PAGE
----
The picture of the trailer bed is here. I bought it in a lot with 26 humvee doors.
http://cgi.govliquidation.com/auction/view?id 79815

Very nice!

Well, I have a full size pickup truck anyway. I estimate the final weight of the trailer to be about 1,100-1,200 lbs. I want to buy an axle with electric brakes. (though I am considering surge brakes also)
Pulling the weight of the trailer is not a problem -- I need it for heavy stuff. This is about 6x11 size, which is very nice and allows to carry all sorts of things -- whereas that HF trailer is not going to let me do most of the things that I want froma trailer.
Plus, this trailer bed is very nice looking as far as shape is concerned. It is bad with stock wheels when coupled to a pickup truck, but I think that it will look good if I put it lower on smaller wheels that would also be closer to the bottom. I saw it on the base prior to bidding, it is a decept physical shape. It allows converting it to canvas covered top also, whenever I can find stakes made for it.
I am going to post a message with a few trailer related questions. My plan is to get more or less all parts first, and get the trailer in about 10 days so that I can quickly put it on wheels. Govliquidation usually allows a couple of weeks before a pickup.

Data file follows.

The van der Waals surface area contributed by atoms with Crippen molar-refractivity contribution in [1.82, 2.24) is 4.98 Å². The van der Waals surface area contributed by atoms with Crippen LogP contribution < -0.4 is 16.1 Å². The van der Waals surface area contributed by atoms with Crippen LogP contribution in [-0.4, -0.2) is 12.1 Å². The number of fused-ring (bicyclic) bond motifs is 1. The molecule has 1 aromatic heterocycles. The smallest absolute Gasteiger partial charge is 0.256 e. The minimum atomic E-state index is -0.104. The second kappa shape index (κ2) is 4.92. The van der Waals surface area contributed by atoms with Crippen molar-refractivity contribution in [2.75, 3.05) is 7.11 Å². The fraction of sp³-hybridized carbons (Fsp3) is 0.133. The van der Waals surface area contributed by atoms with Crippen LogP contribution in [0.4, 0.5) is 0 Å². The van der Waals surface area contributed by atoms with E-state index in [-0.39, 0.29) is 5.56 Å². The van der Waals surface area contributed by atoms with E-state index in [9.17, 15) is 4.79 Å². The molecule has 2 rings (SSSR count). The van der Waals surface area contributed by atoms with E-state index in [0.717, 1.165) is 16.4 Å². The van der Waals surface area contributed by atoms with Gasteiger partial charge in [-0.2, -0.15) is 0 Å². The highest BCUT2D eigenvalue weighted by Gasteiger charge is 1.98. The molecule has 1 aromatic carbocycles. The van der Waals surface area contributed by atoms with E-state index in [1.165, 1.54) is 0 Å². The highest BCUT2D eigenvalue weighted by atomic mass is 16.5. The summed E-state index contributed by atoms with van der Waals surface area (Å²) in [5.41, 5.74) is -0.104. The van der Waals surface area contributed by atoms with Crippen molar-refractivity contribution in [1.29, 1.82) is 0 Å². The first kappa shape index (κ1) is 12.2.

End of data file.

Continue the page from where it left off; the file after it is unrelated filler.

This base, unfortunately, is winding down as far as surplus goes, so there will be only one guy left with a forklift, which makes loading this bed ona trailer a big operation.
i
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I would think electric would be the way to go, from what I've read surge brakes can be a pain to get set up, but I know there's a bunch on here that do more towing than I that can clarify the issues.

Cool.
That IS a nice size. This sounds fairly well thought out.

Well, nothing says that the trailer you bring it home on has to be the same one it ends up on. You could even use a trailer like mine to go get it, just don't use sides, block the bed up enough to keep the weight off the fenders, far enough forward to keep weight on the tongue (or add truck doors to the front until the ballance is right) and chain/strap it down well. The trailer to get it home only has to hold the bed weight. You could probably even borrow a boat trailer for that (have you considered using one for a subframe? Most of the work would already be done, you'd only have to figure out attaching and maybe a tilt system...). I do hope those HMMV doors aren't CARC paint, I've heard it can be a real pain to dispose of.